Washington, DC - The third Democratic debate is complete and along with FiveThirtyEight, we are tracking the winners and losers. So far this debate looks to be good for Warren, and the second tier trio of Buttigieg, O’Rourke, and Booker. Klobuchar and Yang also seem to have made some new fans. Front-runners Joe Biden and Bernie Sanders appear to not be moving while Julian Castro’s aggressive night might have cost him a bit. See all the analysis at our partner’s site with the topline data available on the download link.
Check back again Monday morning for our final update on public opinion after the debate.
This 538 Debate/Ipsos Poll was conducted September 5th to 11th, 2019 by Ipsos Public Affairs KnowledgePanel® – a division of Ipsos. This poll is based on a nationally-representative probability sample of adults age 18 or older. Questions presented in this document were only asked of those who are likely to vote in the Democratic primary or caucus (n=4,320).
The post-debate 538 Debate/Ipsos Poll was conducted September 12th to 13th by Ipsos Public Affairs KnowledgePanel® – a division of Ipsos. Wave 1 of this poll was based on a nationally-representative probability sample of adults age 18 or older. Wave 2, what this topline reports, was administered to those who indicated in Wave 1 that they are likely to vote in their state's upcoming Democratic primary or caucus (n=2,202).
The Wave 2 538 Debate/Ipsos Poll was conducted September 12th to 16th by Ipsos Public Affairs KnowledgePanel® – a division of Ipsos. Wave 1 of this poll was based on a nationally-representative probability sample of adults age 18 or older. Wave 2, what this topline reports, was administered to those who indicated in Wave 1 that they are likely to vote in their state's upcoming Democratic primary or caucus (n=3,473).
The survey was conducted using the web-enabled KnowledgePanel®, which is the largest and most well-established online panel that is representative of the adult US population. Our recruitment process employs a scientifically developed addressed-based sampling methodology using the latest Delivery Sequence File of the USPS – a database with full coverage of all delivery points in the US. Households are randomly selected from all available households in the U.S. Persons in these households are invited to join and participate in the web-enabled KnowledgePanel®. For those potential panel members who do not already have internet access, Ipsos provides a tablet and internet connection at no cost to the panel member. Those who join the panel and who are selected to participate in a survey are sent a unique password-protected log-in used to complete surveys online. As a result of our recruitment and sampling methods, samples from KnowledgePanel cover all households regardless of their phone or internet status and provide fully representative online samples to the research community.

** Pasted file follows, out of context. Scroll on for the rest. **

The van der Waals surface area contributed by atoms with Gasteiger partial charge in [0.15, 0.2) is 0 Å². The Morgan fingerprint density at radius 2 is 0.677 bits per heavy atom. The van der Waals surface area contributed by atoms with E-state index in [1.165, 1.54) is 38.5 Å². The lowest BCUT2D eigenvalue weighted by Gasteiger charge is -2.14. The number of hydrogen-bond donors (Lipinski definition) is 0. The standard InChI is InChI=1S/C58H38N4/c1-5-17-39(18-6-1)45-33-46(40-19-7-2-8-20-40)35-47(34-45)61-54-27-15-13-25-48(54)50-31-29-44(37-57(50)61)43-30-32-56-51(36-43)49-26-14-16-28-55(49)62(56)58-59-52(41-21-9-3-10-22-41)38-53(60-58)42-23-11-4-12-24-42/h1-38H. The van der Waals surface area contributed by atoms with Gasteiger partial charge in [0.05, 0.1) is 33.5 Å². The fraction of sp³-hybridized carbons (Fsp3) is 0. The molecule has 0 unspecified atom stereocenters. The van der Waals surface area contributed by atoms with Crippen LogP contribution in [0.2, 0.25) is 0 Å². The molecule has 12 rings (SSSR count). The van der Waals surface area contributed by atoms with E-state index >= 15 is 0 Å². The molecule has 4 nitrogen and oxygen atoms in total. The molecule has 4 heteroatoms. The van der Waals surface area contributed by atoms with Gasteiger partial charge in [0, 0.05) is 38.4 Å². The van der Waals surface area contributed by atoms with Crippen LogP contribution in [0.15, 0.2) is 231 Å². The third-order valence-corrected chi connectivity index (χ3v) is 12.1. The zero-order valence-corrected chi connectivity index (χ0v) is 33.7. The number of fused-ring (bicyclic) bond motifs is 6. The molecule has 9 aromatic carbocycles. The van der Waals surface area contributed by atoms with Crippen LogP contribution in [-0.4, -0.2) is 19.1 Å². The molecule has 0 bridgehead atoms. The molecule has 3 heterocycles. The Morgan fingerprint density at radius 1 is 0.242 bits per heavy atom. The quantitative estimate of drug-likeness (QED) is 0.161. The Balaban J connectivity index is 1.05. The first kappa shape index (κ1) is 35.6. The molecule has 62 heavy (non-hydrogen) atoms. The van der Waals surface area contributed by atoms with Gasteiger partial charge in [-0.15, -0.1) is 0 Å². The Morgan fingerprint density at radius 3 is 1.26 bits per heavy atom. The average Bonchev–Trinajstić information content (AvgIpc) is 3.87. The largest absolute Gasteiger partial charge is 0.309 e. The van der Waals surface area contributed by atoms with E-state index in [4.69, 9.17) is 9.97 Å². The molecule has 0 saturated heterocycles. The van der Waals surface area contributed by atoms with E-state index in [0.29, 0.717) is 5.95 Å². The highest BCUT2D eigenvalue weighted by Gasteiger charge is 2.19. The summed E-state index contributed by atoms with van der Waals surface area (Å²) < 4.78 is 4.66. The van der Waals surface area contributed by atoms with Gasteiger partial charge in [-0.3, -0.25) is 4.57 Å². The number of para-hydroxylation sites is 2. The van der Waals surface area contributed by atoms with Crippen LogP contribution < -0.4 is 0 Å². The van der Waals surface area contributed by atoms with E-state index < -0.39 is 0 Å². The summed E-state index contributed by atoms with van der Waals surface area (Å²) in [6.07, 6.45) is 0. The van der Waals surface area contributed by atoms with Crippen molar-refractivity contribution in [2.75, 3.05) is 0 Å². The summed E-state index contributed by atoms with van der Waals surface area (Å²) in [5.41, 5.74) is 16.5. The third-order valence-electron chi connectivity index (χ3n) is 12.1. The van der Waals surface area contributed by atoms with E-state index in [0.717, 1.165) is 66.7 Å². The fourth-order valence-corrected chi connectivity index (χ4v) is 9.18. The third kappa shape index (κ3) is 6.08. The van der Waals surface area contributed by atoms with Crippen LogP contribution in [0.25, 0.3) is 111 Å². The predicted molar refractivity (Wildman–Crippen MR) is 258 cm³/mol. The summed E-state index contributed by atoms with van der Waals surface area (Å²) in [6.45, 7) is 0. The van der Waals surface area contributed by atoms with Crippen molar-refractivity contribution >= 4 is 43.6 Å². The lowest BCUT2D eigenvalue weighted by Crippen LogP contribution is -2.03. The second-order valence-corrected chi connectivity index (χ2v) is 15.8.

The study was conducted in both English and Spanish. The data were weighted to adjust for gender by age, race, education, Census region, metropolitan status, and household income. The demographic benchmarks came from the 2018 March supplement of the U.S. Census Bureau’s Current Population Survey (CPS). The weighting categories were as follows:
- Gender (Male/Female) by Age (18–29, 30–44, 45–59, and 60+)
- Race/Hispanic Ethnicity (White/Non-Hispanic, Black/Non-Hispanic, Other or 2+ Races/Non-Hispanic, Hispanic)
- Education (Less than High School, High School graduate, Some College, Bachelor and beyond)
- Census Region (Northeast, Midwest, South, West)
- Metropolitan status (Metro, non-Metro)
- Household Income (Under $25,000, $25,000-$49,999, $50,000-$74,999, $75,000-$99,999, $100,000-$149,999, $150,000+)
The margin of sampling error among those likely to vote in the Democratic primary or caucus is plus or minus 1.68 percentage points at the 95% confidence level. The margin of sampling error takes into account the design effect, which was 1.27. The margin of sampling error is higher and varies for results based on sub-samples. In our reporting of the findings, percentage points are rounded off to the nearest whole number. As a result, percentages in a given table column may total slightly higher or lower than 100%. In questions that permit multiple responses, columns may total substantially more than 100%, depending on the number of different responses offered by each respondent.
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Vice President, U.S.
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